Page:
South Africa will lead the troops of the Southern African Development Community (SADC) against the terrorist groups operating in the northern Mozambican province of Cabo Delgado, with Botswana assisting, but Mozambique will have an overall co-ordination role, the Chief of Staff of the Mozambican Armed Forces (FADM), Joaquim Mangrasse, has said.
At a graduation ceremony for Mozambican marines trained at Katembe, in the Bay of Maputo, Mangrasse said Mozambique would provide the General Staff for the entire anti-terrorist operation.
Nine Mozambican officers have been chosen to be in all positions of co-ordination, although each SADC country will command its own forces, with South Africa, as the country with the largest force, in overall control.
“We are part of the coordination mechanism of this force, occupying the position of General Staff”, said Mangrasse.
He also said officers from the EU were training Mozambican marines in Katembe, and special forces in the central city of Chimoio.
Defence Minister Jaime Neto, who chaired last Friday’s graduation ceremony, said the presence of foreign troops fighting terrorists in Cabo Delgado did not diminish the role of Mozambique itself, and that Mozambicans still had the primary role in defending the country.
Minister Neto urged the marines to defend human rights, and not to become viewed as criminals.
“The difference is clear”, he said. “The terrorists kill the population, while you protect the population. There should be no tolerance for violations of human rights, he stressed, which might lead the public to confuse the Mozambican defence forces with the terrorists.”
He added that “some terrorists use our uniforms to perpetrate macabre actions which are later attributed to the FADM”.
And on Sunday, Mozambican President Filipe Nyusi expressed gratitude to African countries sending troops to help fight insurgents in the north of the country.
The 16-member Southern African Development Community agreed late last month to send troops to Mozambique’s insurgent-hit Cabo Delgado province. That military intervention was formalised a week after east African nation Rwanda announced it was starting to deploy 1,000 troops to the area.
President Nyusi said, “The mandate of foreign forces is to help Mozambican forces restore peace and stability. We should not fear the presence of foreign forces in our country. We should be afraid of being alone in fighting terrorism.”
He also said, “Rwandan troops have come to save lives in a province where we have people being killed and beheaded every day. We couldn’t deny any available assistance.”
Botswana announced earlier on Sunday that President Mokgweetsi Masisi would be bidding farewell to defence forces leaving for Mozambique on Monday, without providing further details.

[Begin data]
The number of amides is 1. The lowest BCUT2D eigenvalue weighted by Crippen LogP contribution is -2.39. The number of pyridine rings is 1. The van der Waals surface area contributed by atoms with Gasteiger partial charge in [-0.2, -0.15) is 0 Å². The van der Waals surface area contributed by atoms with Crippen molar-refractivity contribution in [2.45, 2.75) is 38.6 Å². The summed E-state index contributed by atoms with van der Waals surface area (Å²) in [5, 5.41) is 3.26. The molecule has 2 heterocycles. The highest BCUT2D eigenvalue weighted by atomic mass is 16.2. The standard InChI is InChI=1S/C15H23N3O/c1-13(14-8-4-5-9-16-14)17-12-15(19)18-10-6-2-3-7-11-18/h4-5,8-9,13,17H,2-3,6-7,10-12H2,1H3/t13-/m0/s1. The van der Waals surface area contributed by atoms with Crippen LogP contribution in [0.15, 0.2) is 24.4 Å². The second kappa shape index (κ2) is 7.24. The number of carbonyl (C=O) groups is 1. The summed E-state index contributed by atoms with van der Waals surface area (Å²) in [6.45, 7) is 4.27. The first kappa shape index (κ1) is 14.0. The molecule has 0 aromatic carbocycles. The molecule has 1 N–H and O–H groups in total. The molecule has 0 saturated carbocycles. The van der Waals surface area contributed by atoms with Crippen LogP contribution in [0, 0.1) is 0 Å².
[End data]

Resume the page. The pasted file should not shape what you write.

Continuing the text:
The violence in Cabo Delgado has driven around 826,000 people from their homes and claimed more than 2,000 lives, according to President Nyusi.
The Mozambican government last week promised to work to ensure the success of the SADC mission.
Foreign Minister Veronica Macamo made the pledge during a meeting with the special representative of the SADC Standby Force, Mpho Molomo of Botswana, who is effectively the diplomatic face of the mission.
Minister Macamo said “the Mozambican government would collaborate in all that is necessary for the success of the mission”.
The arrival of the Standby Force, she added, was a symbol of the efforts of African leaders to eradicate terrorism.
“We shall join our efforts to say that, on our continent, and particularly in SADC, we don’t want terrorism,” she stressed.
Moloma responded: “We are here, at the invitation of the Mozambican government, with the mandate of bringing the solidarity of SADC, and to make operational the mutual defence pact which establishes that an attack against one is an attack against all.”
The SADC mission is due to last for three months, but this mandate can be extended depending on how the situation evolves in the theatre of operations. The exact size of the Standby Force has yet to be confirmed, but a report from a technical mission presented to the SADC summit held in Maputo in late June recommended the immediate dispatch of a force of almost 3,000 troops to Cabo Delgado.The detailed proposal was for three light infantry battalions of 630 troops each, two special forces squadrons of 70 troops each; two attack helicopters; two armed helicopters; two surface patrol ships; one submarine; one maritime surveillance aircraft as well as other logistical support. – The World News/Urrdu Point/AIM